Efficacy, Safety, and Survival Rates of IOP-lowering Effect of Phacoemulsification Alone or Combined With Canaloplasty in Glaucoma Patients

Stella N. Arthur, MD, MSPH; Louis B. Cantor, MD; Darrell WuDunn, MD, PhD; Guruprasad R. Pattar, MD; Yara Catoira-Boyle, MD; Linda S. Morgan, CCRC, COA; Joni S. Hoop, CCRC, COA


J Glaucoma. 2014;23(5):316-320. 

In This Article

Abstract and Introduction


Purpose. To evaluate efficacy and survival rates of intraocular pressure (IOP)-lowering effect obtained with phacoemulsification (phaco) alone or in combination with canaloplasty (PCP) in patients with open-angle glaucoma (OAG).

Methods. Retrospective chart review of consecutive cases at the Department of Ophthalmology, Indiana University. Visual acuity (VA), IOP, number of medications (Meds), failures, and survival rates of IOP-lowering effect were analyzed. Inclusion criteria were: patients older than 18 years with OAG and cataract. Exclusion criteria were: no light perception vision, prior glaucoma surgery, chronic uveitis, angle-closure glaucoma, and advanced-stage or end-stage OAG. Failure criteria were: IOP>21 mm Hg or <20% reduction, IOP<6 mm Hg, further glaucoma surgeries, and loss of light perception vision.

Results. Thirty-seven patients underwent phaco and 32 patients had PCP. Follow-up was 21.8±10.1 versus 18.8±9.6 months for phaco and PCP, respectively (P=0.21). Age (y) (74.7±9.8 vs. 76.1±8.3, P=0.54), sex (P=81), and laser status (P=0.75) were similar between the groups. Preoperatively, mean±SD logMAR VA (0.5±0.7 vs. 0.5±0.5, P=0.77), IOP (16.2±4.6 vs. 18.2±5.1, P=0.13), and Meds (1.4±1.1 vs. 1.3±0.7, P=0.75) were similar for phaco and PCP, respectively. At 24-month phaco (n=17) and PCP (n=11), respectively, mean±SD were: logMAR VA 0.2±0.2 versus 0.4±0.7, P=0.29; IOP 14.1±4.0 versus 12.9±3.8, P=0.43; and Meds 1.5±1.2 versus 0.3±0.5, P=0.005. Rates of successful IOP lowering without medications for phaco versus PCP at 12 months were 34% versus 75%, respectively (P=0.003).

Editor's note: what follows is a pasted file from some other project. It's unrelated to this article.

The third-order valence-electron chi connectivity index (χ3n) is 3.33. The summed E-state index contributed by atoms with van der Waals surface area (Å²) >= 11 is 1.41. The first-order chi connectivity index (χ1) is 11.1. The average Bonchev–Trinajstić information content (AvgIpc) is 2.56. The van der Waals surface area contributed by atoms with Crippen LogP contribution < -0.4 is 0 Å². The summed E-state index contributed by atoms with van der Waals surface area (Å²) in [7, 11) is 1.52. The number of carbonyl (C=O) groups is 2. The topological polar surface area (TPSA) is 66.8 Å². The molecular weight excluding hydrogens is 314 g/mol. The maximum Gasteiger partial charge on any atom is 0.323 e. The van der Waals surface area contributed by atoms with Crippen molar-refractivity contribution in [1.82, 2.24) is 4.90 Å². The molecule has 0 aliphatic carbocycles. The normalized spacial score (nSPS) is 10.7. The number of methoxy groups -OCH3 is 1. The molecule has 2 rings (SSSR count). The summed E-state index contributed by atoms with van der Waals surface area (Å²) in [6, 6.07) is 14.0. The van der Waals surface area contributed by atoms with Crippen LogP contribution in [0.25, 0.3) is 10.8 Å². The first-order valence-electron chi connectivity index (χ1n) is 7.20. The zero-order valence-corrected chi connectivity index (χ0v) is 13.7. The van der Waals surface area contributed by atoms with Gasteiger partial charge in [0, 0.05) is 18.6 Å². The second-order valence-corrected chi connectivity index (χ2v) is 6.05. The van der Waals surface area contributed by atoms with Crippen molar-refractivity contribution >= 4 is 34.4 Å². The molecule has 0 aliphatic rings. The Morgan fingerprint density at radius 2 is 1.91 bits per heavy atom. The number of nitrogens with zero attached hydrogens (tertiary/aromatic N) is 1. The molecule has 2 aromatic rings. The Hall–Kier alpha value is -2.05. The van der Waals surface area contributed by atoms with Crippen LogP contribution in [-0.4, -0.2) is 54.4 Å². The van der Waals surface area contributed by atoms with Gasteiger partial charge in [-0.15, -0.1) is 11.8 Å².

Conclusions. A combination of canaloplasty with phaco results in a decreased number of glaucoma medications and increased survival rate of IOP-lowering effect compared with phaco alone.


Numerous studies demonstrate that phacoemulsification (phaco) may produce long-term reduction of intraocular pressure (IOP) in subjects without glaucoma,[1,2] patients with pseudoexfoliation syndrome,[3,4] or glaucoma patients.[5–8] The effect is thought to be mediated by 3 major mechanisms: hyposecretion of aqueous humor due to production of free radicals or partial ciliary body detachment and irritation; improved uveo-scleral outflow due to increased synthesis of endogenous prostaglandins; and improved trabecular outflow due to increased space in the anterior chamber resulting in increased posterior traction on the scleral spur and expansion of the trabecular meshwork and Schlemm canal (SC), and washing out effect on trabecular meshwork.[8–10]

Canaloplasty is a new surgical technique that provides an alternative to trabeculectomy.[11] The procedure combines nonpenetrating deep sclerotomy with a modified viscocanalostomy utilizing a microcatheter (iTrack & iLumen; iScience International, Menlo Park, CA). Transtrabecular flow is also thought to be enhanced by distending SC 360 degrees with a 10-0 or 9-0 prolene suture. The procedure greatly reduces the likelihood of bleb formation; therefore, the number of postoperative visits may be reduced. Furthermore, there is less long-term risk of bleb-related endophthalmitis associated with canaloplasty.

Although there is a body of literature addressing the efficacy and safety of canaloplasty,[11–16] the data on canaloplasty in combination with phacoemulsification are limited.[15,17] The goal of this study was to evaluate efficacy, safety, and success rates of the IOP-lowering effect obtained with phaco alone or in combination with canaloplasty (PCP) in patients with open-angle glaucoma (OAG).